A good day . . . now give us some more

Alex Kane
Alex Kane

When a day goes better than expected in Northern Ireland we tend to breathe a collective sigh of relief and then prepare ourselves for the next bad day.

There’s always a lingering sense that we got lucky for a few hours but that the luck won’t last and that, therefore, the next crisis, stand-off, riot or bad day must be just around the corner.

And we have conditioned ourselves to think like that, because it tends to be the pattern of political and community life here.

What we actually need to do, though, is work out why this particular day went better than expected and then work out what we need to do for every other day.

Saturday was a good day for Northern Ireland and a very good day for Belfast.

It was a good day because commonsense prevailed and knee-jerk thinking was replaced with a willingness to listen. It didn’t just happen accidentally, either: it was a combination of things, involving the paraders, protesters, public and the police.

Yes, we still had lines of police vehicles and barriers; we still had protest banners; we still had people on both sides who didn’t like what was happening on the ground; and we still had moments of individual stupidity.

But how many people really believed that at around 8pm journalists would be tweeting – with great delight, as it happens – that they were off home; while the PSNI was informing newsrooms that barriers were gone and all roads were open again?

And that is how it should be. The Twelfth should not be about tension or the prospect of trouble. It should not be a constant all-the-year-round battle between opposing sides. Nor should it be a day when ordinary people feel afraid to come into Belfast, or when shopkeepers and café owners (who should be in a position to capitalise on the huge numbers of people milling around) are, in many cases, just unwilling to keep their doors open.

Here’s the bottom line in all of this: a ‘public holiday’ must be something that can be enjoyed and experienced by everybody.

It was a good day for George Hamilton, the new chief constable. His on-the-

ground presence (not to mention his very relaxed approach to tweeting) played a very significant part in cooling the atmosphere. His approach seemed to be a combination of high visibility while remaining in the background. In other words, he avoided the shields, drawn batons and riot gear stance in favour of the much more subdued my-officers-are-here-and-prepared-for action-if-required strategy. It worked.

It was also a good day for Peter Robinson, Mike Nesbitt, Jim Allister, Billy Hutchinson, Mervyn Gibson and the UPRG. For had it been a bad day it would have created huge tensions among those who have committed themselves to the ‘united unionist’ response and led to accusations that they weren’t, in fact, capable of keeping control of their own people. And, believe me, there were people who were longing for a very bad day; longing for the opportunity to start putting the boot into the entire Orange celebration rather than just the ‘contentious’ parades.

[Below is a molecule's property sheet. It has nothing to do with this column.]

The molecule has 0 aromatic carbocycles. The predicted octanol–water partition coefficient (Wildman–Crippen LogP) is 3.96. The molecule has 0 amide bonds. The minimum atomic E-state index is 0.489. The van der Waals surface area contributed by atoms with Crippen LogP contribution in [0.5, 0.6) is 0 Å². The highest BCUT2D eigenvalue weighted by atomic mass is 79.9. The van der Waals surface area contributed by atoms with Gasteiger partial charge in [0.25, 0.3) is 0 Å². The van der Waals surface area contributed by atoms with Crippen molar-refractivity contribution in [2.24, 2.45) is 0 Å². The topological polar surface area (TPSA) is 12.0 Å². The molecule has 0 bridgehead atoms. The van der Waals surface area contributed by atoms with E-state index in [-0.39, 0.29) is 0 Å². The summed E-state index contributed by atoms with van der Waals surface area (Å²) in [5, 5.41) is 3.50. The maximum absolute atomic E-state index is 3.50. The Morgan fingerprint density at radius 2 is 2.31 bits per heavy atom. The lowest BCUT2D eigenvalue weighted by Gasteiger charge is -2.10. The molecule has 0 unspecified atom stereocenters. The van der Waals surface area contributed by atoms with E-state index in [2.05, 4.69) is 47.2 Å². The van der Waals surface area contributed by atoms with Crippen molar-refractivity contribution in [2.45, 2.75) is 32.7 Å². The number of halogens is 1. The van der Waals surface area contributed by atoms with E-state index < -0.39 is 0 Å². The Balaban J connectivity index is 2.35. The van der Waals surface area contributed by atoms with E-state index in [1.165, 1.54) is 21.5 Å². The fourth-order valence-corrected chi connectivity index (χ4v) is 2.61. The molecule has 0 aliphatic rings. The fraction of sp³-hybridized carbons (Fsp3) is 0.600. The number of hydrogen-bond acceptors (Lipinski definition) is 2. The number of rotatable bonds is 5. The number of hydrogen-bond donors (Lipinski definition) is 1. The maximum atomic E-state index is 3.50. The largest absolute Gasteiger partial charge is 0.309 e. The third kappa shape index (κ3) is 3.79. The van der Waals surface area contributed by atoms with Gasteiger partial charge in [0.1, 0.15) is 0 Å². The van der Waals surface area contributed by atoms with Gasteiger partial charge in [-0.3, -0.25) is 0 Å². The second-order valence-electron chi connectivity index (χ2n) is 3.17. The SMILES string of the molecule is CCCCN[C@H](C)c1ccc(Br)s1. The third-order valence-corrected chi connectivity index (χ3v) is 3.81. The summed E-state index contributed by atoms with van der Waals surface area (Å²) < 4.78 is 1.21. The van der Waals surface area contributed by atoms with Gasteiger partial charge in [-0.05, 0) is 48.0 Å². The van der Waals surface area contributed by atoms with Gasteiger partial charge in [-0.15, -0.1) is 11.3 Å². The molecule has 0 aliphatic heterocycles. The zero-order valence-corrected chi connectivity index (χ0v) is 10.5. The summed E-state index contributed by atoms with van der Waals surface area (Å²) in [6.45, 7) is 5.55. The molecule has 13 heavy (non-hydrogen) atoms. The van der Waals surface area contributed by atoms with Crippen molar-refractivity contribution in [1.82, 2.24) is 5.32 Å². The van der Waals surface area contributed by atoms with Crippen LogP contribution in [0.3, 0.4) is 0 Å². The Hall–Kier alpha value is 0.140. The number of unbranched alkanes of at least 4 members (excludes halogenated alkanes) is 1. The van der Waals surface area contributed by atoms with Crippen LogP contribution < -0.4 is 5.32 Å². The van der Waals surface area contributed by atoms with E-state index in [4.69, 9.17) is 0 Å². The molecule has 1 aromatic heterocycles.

The next few months will be crucial. The unionist/orange/loyalist leaderships have earned some brownie points and created a breathing space for negotiations to take place. They have also ensured that there’s a period of silence in which it will be easier for their voices and arguments to be heard. They mustn’t waste it. They mustn’t blow it away with pointless, upping the ante statements. They mustn’t allow themselves to be sidetracked by the provocation of others. They must do everything in their power to avoid the impression that Saturday was just a one-day wonder.

They could begin with a collective, unambiguous apology for the burning of flags and election posters on bonfires. Issue it today! That sort of thing is offensive and stupid and it’s not what the bonfires are about, anyway. Politics is about successful marketing: to your own side as much as to your opponents. And it’s worth bearing in mind that it’s not just nationalists and republicans who were offended by the burning of those flags and posters.

The next thing they need to do is get canny and stop all this nonsense about ‘graduated responses’ if they don’t get their own way. I’ve seen all of this happen time after time since Sunningdale in 1974 and it’s an approach that rarely delivers for unionism.

Ganging up only has a purpose if it is capable of delivering something positive and if it’s backed up with a very specific, coherent strategy. Threats about a lack of cooperation at ‘every level of government’ are meaningless, because they will hurt unionism as much as anyone else.

Unless, of course, this is about an exit from the Executive and the forcing of an early Assembly election: and that’s precisely the sort of strategy that will cause even more problems than we have at the moment. So let’s not go there, please.

Also, I’d love to hear a lot less about ‘look what Sinn Fein get with their threats and behavior’. Hmm! Sinn Fein got an internal settlement, the retention of partition, having to share power with unionists in Northern Ireland, dinner invitations to Windsor Castle and polling evidence that more people than ever are opposed to a united Ireland.

So here’s some advice to unionist strategists: don’t use Sinn Fein as your benchmark for drawing up policies and agendas.

Don’t fall into the trap of believing that they are actually where they want to be at the moment. Have confidence in yourselves and belief in the values and principles that underpin the United Kingdom.

Saturday was, as I say, a good day for Northern Ireland. It was a good day for those of us who believe in the Union. If the unionist parties are going to work together then let it be with the express purpose of ensuring that Saturday will become the rule rather than the exception.